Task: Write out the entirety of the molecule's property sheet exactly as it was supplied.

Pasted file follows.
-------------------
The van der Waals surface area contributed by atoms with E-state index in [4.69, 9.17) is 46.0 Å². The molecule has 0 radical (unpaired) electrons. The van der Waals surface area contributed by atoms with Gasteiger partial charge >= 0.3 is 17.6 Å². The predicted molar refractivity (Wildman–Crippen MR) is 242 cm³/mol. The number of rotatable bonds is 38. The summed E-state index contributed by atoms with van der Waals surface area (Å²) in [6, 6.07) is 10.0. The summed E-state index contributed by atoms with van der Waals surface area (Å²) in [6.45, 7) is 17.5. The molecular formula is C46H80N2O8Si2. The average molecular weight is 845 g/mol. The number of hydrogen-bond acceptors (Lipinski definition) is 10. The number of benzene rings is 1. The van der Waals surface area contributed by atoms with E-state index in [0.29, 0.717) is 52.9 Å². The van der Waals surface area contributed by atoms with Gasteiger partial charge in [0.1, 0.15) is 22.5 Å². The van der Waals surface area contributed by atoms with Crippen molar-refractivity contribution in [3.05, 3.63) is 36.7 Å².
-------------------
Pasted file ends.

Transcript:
The van der Waals surface area contributed by atoms with E-state index in [4.69, 9.17) is 46.0 Å². The molecule has 0 radical (unpaired) electrons. The van der Waals surface area contributed by atoms with Gasteiger partial charge >= 0.3 is 17.6 Å². The predicted molar refractivity (Wildman–Crippen MR) is 242 cm³/mol. The number of rotatable bonds is 38. The summed E-state index contributed by atoms with van der Waals surface area (Å²) in [6, 6.07) is 10.0. The summed E-state index contributed by atoms with van der Waals surface area (Å²) in [6.45, 7) is 17.5. The molecular formula is C46H80N2O8Si2. The average molecular weight is 845 g/mol. The number of hydrogen-bond acceptors (Lipinski definition) is 10. The number of benzene rings is 1. The van der Waals surface area contributed by atoms with E-state index in [0.29, 0.717) is 52.9 Å². The van der Waals surface area contributed by atoms with Gasteiger partial charge in [0.1, 0.15) is 22.5 Å². The van der Waals surface area contributed by atoms with Crippen molar-refractivity contribution in [3.05, 3.63) is 36.7 Å².